How to send and reply to email

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The problem with email is that people think it's electronic mail.

Email is not mail in electronic form. You are not writing a letter.

Few send readable email or tap the deliberative potential of the medium.

For example, email should be formatted into points--not paragraphs.

And, you should not always reply above the message you were sent.

Many of the tips below are already widely followed in academia, where debate and discussion over email have been taking place for decades.

[You can consider the advice that follows the digital distillation of Florence Isaacs's excellent how-to on professional correspondence, Business Notes.]

Email is not free

The opportunity cost of email makes a postage stamp look cheap.

You can reduce that opportunity cost by:

  • not sending email;
  • keeping it short;
  • creating informative subjects;
  • breaking your message into points;
  • replying to points instead of emails;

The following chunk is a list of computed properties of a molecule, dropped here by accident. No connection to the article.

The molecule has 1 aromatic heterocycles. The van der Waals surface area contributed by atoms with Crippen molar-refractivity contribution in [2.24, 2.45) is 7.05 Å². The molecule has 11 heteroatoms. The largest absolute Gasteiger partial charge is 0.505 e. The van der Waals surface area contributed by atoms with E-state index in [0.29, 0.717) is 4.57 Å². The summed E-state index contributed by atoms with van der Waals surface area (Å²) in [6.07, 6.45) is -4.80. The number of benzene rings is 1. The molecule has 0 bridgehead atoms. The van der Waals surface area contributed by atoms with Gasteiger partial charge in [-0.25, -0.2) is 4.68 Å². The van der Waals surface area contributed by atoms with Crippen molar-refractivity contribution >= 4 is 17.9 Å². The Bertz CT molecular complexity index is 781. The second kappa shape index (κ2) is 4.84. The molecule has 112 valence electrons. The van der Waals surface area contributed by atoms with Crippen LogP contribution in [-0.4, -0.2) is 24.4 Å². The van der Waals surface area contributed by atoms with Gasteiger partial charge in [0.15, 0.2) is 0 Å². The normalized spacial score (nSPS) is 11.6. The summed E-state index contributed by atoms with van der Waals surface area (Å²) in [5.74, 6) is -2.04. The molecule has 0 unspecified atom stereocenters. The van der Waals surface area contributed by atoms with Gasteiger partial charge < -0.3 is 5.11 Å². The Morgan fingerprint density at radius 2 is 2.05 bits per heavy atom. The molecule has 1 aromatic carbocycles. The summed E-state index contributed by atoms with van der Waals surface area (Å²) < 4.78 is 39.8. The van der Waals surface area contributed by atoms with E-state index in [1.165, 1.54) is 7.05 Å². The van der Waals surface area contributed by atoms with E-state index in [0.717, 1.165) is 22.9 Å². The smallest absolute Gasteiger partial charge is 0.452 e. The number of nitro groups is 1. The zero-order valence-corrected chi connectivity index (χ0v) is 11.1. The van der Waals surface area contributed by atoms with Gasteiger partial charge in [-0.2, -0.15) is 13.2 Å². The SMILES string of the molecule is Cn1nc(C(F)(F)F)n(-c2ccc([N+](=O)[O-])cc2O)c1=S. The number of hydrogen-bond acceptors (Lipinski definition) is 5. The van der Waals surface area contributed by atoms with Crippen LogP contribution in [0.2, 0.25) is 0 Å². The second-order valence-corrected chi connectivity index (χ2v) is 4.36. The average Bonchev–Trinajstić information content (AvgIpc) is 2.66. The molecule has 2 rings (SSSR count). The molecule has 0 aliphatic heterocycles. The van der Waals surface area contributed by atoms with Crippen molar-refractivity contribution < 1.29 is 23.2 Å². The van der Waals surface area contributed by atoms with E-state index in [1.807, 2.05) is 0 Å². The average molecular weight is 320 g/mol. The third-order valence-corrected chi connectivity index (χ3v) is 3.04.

• placing action items at the top;
  • sorting points by priority;
  • breaking long emails into multiple emails; and
  • being polite.

When to send email

If you're asking a question, first check:

Also consider, Can I wait to ask until I see her in person?

If yes, wait until then.

Special advice for programmers

If you're a programmer, do not email this question:

 What happens when I run the following code?

  code here

If you want to know what happens, run the code.

Or, read the documentation.

Or, run the code through a debugger.

Or, instrument the code with print statements.

If that doesn't work, explain why in your email.

Keep it short

An email should be as short as possible.

Try living with the five sentences rule for a week.

Hone your brevity on twitter.

Subject

A subject should be informative, and about 72 characters or less.

If the entire email fits in the subject, put it in the subject.

If you think that's rude, it's not.

If you insist that it's rude, put "Thanks!" in the body.